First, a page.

State Senate Majority Leader Andrea Stewart-Cousins became the highest-ranking elected official in New York to call for Cuomo’s resignation in early March, citing both the string of sexual harassment allegations against him, including from former aides, as well as his administration’s ongoing scandal regarding how it covered up the accurate number of COVID-related nursing home deaths.
“New York is still in the midst of this pandemic and is still facing the societal, health and economic impacts of it,” Stewart-Cousins said at the time. “We need to govern without daily distraction. For the good of the state Governor Cuomo must resign.”
Yet on April 22, about a month later, she stood by the governor at the Police Athletic League Center to promote vaccinations, praising him and thanking him.
“Thank you also for talking about the work that we did on this budget,” she said. “But we’re here because of what the governor said, as at the center of all of us, is making sure we have our health.”
The trend has continued. At least half of the Senate Democratic delegation from Long Island have appeared at Cuomo’s side after telling him to “step aside” as they await the conclusion of Attorney General Letitia James’ investigation into the allegations.
State Sen. Todd Kaminsky, like Cousins, stood alongside Cuomo in April in what some people said was an attempt to “normalize” him again.
And on Monday, State Sen. John Brooks appeared to have forgotten his earlier demand as well, complimenting the governor for his work during the pandemic.
“I want to thank the governor for the outstanding leadership that he’s shown throughout the entire pandemic,” Brooks said.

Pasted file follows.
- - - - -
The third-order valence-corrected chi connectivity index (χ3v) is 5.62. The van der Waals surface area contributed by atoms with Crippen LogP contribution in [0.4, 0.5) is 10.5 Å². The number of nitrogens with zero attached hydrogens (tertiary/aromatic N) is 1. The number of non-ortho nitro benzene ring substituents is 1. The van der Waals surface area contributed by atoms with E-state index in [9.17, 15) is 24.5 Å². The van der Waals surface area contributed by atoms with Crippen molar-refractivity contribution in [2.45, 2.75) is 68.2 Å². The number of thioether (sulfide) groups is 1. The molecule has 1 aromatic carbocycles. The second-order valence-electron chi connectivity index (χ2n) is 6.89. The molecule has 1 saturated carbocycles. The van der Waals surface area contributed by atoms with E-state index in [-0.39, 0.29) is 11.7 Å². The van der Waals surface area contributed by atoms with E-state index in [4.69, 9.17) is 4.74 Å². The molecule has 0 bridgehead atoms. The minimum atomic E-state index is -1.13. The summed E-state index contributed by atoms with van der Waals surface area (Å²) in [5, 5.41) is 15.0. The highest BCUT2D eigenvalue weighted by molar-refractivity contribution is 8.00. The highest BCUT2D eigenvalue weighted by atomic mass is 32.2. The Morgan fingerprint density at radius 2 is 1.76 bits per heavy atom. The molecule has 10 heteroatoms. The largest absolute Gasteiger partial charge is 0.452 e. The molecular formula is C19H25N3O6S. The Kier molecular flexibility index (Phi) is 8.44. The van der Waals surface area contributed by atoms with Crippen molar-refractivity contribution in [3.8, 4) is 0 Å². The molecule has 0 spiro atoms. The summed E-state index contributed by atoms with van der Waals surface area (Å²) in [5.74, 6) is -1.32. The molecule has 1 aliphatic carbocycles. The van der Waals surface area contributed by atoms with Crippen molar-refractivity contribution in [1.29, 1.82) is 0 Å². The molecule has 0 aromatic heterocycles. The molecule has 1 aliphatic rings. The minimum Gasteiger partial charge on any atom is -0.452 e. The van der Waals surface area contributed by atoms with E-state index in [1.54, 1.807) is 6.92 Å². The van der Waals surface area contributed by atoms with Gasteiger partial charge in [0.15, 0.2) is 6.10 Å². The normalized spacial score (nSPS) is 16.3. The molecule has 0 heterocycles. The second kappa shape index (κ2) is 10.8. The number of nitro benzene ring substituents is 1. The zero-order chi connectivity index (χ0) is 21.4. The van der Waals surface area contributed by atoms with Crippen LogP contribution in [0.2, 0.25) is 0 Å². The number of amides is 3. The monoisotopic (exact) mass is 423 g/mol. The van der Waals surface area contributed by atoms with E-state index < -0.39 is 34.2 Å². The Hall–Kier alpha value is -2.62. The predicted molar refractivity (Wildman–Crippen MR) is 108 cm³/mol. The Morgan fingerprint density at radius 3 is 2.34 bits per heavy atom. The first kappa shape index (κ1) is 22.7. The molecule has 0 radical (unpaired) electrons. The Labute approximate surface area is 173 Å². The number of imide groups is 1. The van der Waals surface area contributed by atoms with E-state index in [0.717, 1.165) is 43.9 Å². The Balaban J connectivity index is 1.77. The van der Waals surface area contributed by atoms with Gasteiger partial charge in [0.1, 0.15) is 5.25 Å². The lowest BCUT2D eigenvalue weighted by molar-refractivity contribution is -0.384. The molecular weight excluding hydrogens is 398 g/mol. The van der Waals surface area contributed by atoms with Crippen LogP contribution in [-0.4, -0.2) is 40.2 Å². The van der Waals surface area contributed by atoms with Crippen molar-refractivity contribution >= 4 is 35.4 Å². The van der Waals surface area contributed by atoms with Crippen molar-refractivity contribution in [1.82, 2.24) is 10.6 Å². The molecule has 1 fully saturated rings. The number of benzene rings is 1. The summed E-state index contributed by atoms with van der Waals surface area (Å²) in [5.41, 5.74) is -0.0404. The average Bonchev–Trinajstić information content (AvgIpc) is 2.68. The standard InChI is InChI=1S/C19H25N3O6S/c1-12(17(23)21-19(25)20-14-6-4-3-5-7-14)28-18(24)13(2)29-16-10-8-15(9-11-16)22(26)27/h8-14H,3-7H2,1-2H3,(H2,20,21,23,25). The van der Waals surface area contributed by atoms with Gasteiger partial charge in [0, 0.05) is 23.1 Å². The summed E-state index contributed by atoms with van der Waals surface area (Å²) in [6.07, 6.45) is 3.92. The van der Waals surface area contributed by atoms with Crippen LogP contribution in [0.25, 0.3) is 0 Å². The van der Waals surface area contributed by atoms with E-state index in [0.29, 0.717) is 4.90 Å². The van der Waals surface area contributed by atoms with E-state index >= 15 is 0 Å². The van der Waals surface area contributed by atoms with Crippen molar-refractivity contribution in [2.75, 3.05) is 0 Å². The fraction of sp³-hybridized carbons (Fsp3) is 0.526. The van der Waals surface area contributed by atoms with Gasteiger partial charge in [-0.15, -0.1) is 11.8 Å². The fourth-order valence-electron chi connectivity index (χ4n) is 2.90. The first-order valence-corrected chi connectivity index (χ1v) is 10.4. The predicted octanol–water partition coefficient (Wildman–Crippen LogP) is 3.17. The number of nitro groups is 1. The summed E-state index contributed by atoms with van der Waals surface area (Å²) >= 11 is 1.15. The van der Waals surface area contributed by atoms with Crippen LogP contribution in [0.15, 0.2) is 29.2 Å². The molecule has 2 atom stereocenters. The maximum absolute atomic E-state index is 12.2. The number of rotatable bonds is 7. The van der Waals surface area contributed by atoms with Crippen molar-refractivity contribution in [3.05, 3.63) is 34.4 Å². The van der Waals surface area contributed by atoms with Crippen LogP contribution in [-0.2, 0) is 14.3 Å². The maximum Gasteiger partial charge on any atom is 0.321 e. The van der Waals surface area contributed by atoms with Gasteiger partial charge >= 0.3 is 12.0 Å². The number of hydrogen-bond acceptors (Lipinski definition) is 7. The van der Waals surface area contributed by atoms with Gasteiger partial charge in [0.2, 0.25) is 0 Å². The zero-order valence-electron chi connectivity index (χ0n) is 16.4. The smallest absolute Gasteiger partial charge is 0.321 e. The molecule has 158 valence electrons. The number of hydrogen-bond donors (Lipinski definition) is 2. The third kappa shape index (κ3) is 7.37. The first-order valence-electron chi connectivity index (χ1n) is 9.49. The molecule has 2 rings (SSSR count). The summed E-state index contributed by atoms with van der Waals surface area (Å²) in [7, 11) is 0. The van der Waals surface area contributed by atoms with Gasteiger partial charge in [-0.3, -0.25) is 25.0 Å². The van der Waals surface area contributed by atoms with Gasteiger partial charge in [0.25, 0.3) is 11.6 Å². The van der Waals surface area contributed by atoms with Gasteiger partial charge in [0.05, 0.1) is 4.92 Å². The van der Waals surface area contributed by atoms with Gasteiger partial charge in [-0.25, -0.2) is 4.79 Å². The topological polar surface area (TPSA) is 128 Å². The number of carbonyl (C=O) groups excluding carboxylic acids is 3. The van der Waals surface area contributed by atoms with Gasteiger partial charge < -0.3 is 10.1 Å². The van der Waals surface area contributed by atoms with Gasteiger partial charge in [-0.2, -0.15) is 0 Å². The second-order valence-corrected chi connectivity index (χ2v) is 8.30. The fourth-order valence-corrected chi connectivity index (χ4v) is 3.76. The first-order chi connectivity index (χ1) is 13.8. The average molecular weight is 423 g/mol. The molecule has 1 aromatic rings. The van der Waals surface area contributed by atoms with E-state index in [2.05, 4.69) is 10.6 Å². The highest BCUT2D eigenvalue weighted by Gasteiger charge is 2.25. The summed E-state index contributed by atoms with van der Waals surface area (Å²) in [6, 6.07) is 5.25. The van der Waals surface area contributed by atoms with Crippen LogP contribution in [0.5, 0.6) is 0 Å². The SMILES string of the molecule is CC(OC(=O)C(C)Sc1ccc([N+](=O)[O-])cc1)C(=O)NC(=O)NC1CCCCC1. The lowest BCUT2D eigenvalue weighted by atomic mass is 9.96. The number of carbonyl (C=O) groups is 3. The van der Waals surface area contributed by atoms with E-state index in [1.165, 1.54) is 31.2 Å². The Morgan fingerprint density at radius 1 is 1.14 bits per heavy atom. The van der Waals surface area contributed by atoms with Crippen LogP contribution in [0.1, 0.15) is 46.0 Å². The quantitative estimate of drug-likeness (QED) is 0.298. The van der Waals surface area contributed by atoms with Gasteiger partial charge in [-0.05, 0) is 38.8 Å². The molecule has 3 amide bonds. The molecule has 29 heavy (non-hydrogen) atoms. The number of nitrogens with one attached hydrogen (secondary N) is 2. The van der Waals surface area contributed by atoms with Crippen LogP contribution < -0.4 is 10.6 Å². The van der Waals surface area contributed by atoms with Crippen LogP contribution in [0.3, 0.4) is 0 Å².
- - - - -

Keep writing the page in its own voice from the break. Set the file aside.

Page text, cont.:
The politicians’ shift did not go unnoticed by lawmakers who have not backtracked from their initial demands of the governor.
“I hope that it’s not a signal for others to think it’s OK to stand with him,” state Assemblyman Ron Kim said after seeing Stewart-Cousins appear with him. “When we don’t have accountability for his actions.”
He added on Twitter on Tuesday that one has to be an “absolute sellout” to praise the governor these days.
The women who have accused Cuomo of sexual harassment allege that he made inappropriate sexual jokes to them, grabbed their faces, kissed them without consent, and more. In his first press conference addressing the scandal, Cuomo said he apologized if he made anyone uncomfortable but went on to defend his behavior, saying that was his “customary way of greeting.” His brother, CNN host Chris Cuomo, recently got in hot water himself for admitting that he gave the governor advice on the allegations. CNN decided against taking disciplinary action.
Moreover, recent reports have revealed the extent to which the Cuomo administration hid the true COVID-19 death toll in nursing homes. Officials reportedly knew the actual statistic since last spring but played it down out of fear of a Justice Department investigation. Critics and grieving New Yorkers lay much of the blame at the governor’s feet for forcing recovering COVID patients back into nursing homes with his March 2020 mandate. His office denies that the order resulted in such an uptick in fatalities.